Wirth notes that making these goals more challenging is the fact that no current experimental facilities exist that accurately represent the environment these materials are expected to face.

"Our research will address one critically important aspect toward getting to fusion energy," Wirth said. "I'm optimistic about the potential for fusion energy, but realistic in understanding how difficult it will be to realize."


'/>"/>
Contact: Whitney Heins
wheins@utk.edu
865-974-5460
University of Tennessee at Knoxville
Source:Eurekalert

Related biology news :

1. Rockefeller Universitys Pearl Meister Greengard Prize to be awarded to RNA researcher Joan Steitz
2. Yale Universitys Joan Steitz awarded 2012 Vanderbilt Prize
3. University of Illinois at Urbana-Champaign awarded 5-year grant from NASA
4. University of Alberta medical scientists first in the world to look at structure of vital molecule
5. University spin-out company shares in £7.9 million marine energy funding boost
6. Rice University researchers optimize photoluminescent probes to study DNA and more
7. University of Tennessee Space Institute researchers make clinical trials a virtual reality
8. University of Leicester takes delivery of unique eye imaging equipment
9. University of Tennessee Team receives NSF support to study toxic water in China
10. George Washington University Computational Biology Director solves 200-year-old oceanic mystery
11. University of Minnesota engineering researchers discover new non-invasive method for diagnosing epilepsy
Post Your Comments:
*Name:
*Comment:
*Email:
(Date:5/16/2016)... , May 16, 2016   EyeLock LLC ... today announced the opening of an IoT Center of ... strengthen and expand the development of embedded iris biometric ... unprecedented level of convenience and security with unmatched biometric ... one,s identity aside from DNA. EyeLock,s platform uses video ...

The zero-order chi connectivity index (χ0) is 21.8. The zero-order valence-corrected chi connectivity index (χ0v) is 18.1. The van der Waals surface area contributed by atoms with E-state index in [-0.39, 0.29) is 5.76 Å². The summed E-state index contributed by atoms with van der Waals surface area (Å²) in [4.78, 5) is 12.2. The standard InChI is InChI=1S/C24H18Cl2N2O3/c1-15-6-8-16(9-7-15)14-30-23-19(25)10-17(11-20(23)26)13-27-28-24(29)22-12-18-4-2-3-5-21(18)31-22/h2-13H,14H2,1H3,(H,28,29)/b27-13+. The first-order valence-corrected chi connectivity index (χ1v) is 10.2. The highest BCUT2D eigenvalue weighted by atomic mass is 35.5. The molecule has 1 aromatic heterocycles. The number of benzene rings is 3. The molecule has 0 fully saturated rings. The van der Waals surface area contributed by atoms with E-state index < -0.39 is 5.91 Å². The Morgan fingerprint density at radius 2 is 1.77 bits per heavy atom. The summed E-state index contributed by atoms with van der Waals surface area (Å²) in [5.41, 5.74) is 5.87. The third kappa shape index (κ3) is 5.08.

(Date:5/3/2016)... Lithuania , May 3, 2016  Neurotechnology, ... released the MegaMatcher Automated Biometric Identification System ... of large-scale multi-biometric projects. MegaMatcher ABIS can process ... accuracy using any combination of fingerprint, face or ... MegaMatcher SDK and MegaMatcher Accelerator ...
(Date:4/26/2016)... India and LONDON ... Infosys Finacle, part of EdgeVerve Systems, a product ... and Onegini today announced a partnership to integrate ... solutions.      (Logo: http://photos.prnewswire.com/prnh/20151104/283829LOGO ... to provide their customers enhanced security to access ...
Breaking Biology News(10 mins):
(Date:6/23/2016)... 2016  The Prostate Cancer Foundation (PCF) is pleased to announce ... cures for prostate cancer. Members of the Class of 2016 were selected from ... Read More About the Class of 2016 PCF Young Investigators ... ... ...
(Date:6/23/2016)... , June 23, 2016   EpiBiome , a ... $1 million in debt financing from Silicon Valley Bank ... automation and to advance its drug development efforts, as ... facility. "SVB has been an incredible strategic ... services a traditional bank would provide," said Dr. ...
(Date:6/23/2016)... ... , ... STACS DNA Inc., the sample tracking software company, today announced that ... joined STACS DNA as a Field Application Specialist. , “I am thrilled that ... of STACS DNA. “In further expanding our capacity as a scientific integrator, Hays brings ...
(Date:6/23/2016)... June 23, 2016 Apellis Pharmaceuticals, Inc. ... clinical trials of its complement C3 inhibitor, APL-2. ... multiple ascending dose studies designed to assess the ... subcutaneous injection in healthy adult volunteers. ... as a single dose (ranging from 45 to ...
Breaking Biology Technology: